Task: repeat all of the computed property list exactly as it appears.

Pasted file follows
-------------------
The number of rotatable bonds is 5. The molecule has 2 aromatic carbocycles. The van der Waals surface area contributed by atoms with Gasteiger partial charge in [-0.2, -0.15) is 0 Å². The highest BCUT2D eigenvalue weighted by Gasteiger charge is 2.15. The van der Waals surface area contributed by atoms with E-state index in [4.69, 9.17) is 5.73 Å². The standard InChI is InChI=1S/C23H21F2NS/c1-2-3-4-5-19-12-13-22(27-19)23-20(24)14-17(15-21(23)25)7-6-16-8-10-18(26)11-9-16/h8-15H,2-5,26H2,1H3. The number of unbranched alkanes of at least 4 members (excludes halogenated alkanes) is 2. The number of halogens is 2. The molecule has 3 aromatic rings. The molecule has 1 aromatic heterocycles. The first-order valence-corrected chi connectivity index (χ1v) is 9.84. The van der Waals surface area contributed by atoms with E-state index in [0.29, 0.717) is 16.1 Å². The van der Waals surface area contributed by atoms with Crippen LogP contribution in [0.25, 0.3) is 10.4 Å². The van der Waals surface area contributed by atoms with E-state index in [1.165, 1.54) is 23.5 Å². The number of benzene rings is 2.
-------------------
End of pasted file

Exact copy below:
The number of rotatable bonds is 5. The molecule has 2 aromatic carbocycles. The van der Waals surface area contributed by atoms with Gasteiger partial charge in [-0.2, -0.15) is 0 Å². The highest BCUT2D eigenvalue weighted by Gasteiger charge is 2.15. The van der Waals surface area contributed by atoms with E-state index in [4.69, 9.17) is 5.73 Å². The standard InChI is InChI=1S/C23H21F2NS/c1-2-3-4-5-19-12-13-22(27-19)23-20(24)14-17(15-21(23)25)7-6-16-8-10-18(26)11-9-16/h8-15H,2-5,26H2,1H3. The number of unbranched alkanes of at least 4 members (excludes halogenated alkanes) is 2. The number of halogens is 2. The molecule has 3 aromatic rings. The molecule has 1 aromatic heterocycles. The first-order valence-corrected chi connectivity index (χ1v) is 9.84. The van der Waals surface area contributed by atoms with E-state index in [0.29, 0.717) is 16.1 Å². The van der Waals surface area contributed by atoms with Crippen LogP contribution in [0.25, 0.3) is 10.4 Å². The van der Waals surface area contributed by atoms with E-state index in [1.165, 1.54) is 23.5 Å². The number of benzene rings is 2.